Air traffic control training online – HAMK’s transportation students get to try a unique, new form of education
Air traffic control training has traditionally been done in classrooms and physical simulators, but the air traffic control training provider Lektor Consulting has created a new air traffic control simulator and learning platform that operates fully online. Häme University of Applied Sciences’ School of Professional Teacher Education has contributed pedagogical expertise to the development process, and HAMK’s students in Traffic and Transportation Management Degree Programme will be the first to test the new training solution.
Since 2020, Lektor Consulting Resources Finland has offered air traffic control training as well as training for air traffic control instructors and assessors primarily in Europe. The company’s new T3 air traffic control simulator operates in a web browser on both computers and mobile devices.
“Lektor is the first training provider globally to bring air traffic control basic training online. This way, students or anyone interested in the subject can use the simulator flexibly at their own pace,” says Samuli Suokas, founder of Lektor Consulting Finland.
This method, which is independent of the trainer and simulator availability, lowers the threshold for students to practice and enables an unlimited number of practice hours.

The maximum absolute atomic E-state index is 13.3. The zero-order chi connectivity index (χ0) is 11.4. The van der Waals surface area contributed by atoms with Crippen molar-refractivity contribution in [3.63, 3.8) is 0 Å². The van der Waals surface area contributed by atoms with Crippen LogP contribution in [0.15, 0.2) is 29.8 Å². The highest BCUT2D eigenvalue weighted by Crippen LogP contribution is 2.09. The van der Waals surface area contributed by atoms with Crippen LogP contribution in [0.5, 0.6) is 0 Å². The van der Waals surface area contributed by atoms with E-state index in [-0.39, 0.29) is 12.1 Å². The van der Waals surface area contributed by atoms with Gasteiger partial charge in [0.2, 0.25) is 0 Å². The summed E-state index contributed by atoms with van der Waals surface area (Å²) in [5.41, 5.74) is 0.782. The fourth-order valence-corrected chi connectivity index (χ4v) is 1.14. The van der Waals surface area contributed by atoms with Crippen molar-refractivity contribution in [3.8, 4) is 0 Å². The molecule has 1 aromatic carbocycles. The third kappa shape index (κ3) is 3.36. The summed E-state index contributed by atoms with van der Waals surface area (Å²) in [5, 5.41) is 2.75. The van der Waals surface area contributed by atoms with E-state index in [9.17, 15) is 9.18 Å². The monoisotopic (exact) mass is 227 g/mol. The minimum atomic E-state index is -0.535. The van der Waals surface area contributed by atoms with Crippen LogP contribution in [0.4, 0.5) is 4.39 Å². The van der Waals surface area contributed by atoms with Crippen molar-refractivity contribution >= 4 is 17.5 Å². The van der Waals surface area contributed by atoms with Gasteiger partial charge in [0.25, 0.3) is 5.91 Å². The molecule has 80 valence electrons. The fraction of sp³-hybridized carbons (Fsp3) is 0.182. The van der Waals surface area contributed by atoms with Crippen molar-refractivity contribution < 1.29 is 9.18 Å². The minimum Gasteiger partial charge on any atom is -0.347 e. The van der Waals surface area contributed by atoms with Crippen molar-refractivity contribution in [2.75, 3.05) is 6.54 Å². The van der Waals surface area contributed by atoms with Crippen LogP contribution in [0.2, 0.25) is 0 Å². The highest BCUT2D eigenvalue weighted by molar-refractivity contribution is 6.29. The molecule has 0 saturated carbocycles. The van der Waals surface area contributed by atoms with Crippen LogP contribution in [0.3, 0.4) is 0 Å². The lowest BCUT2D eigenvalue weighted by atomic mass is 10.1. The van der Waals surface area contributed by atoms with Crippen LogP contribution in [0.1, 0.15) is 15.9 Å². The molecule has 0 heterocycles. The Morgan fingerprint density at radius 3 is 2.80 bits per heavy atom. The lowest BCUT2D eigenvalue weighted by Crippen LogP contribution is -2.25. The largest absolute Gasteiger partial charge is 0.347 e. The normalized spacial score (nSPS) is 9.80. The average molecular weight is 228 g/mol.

HAMK brings a pedagogical perspective
Anne-Maria Korhonen, a Principal Research Scientist at Häme University of Applied Sciences’ School of Professional Teacher Education, has guided the pedagogical thinking of Lektor’s air traffic control trainers for the past six months from various educational perspectives to make the learning process as diverse and appropriate as possible. Game-based learning as a modern form of learning has been integrated into the learning process to support learning and student success.
“We are living in the age of online learning. It provides an opportunity to participate in studies regardless of time and place. A pedagogically well-designed process promotes learning and motivates students to study,” says Korhonen.
The first pilot of air traffic control online learning will be carried out for HAMK’s transportation engineering students in April-May 2023. Some have already signed up, but there is still room for more. Lektor is particularly interested in hearing feedback from participating students.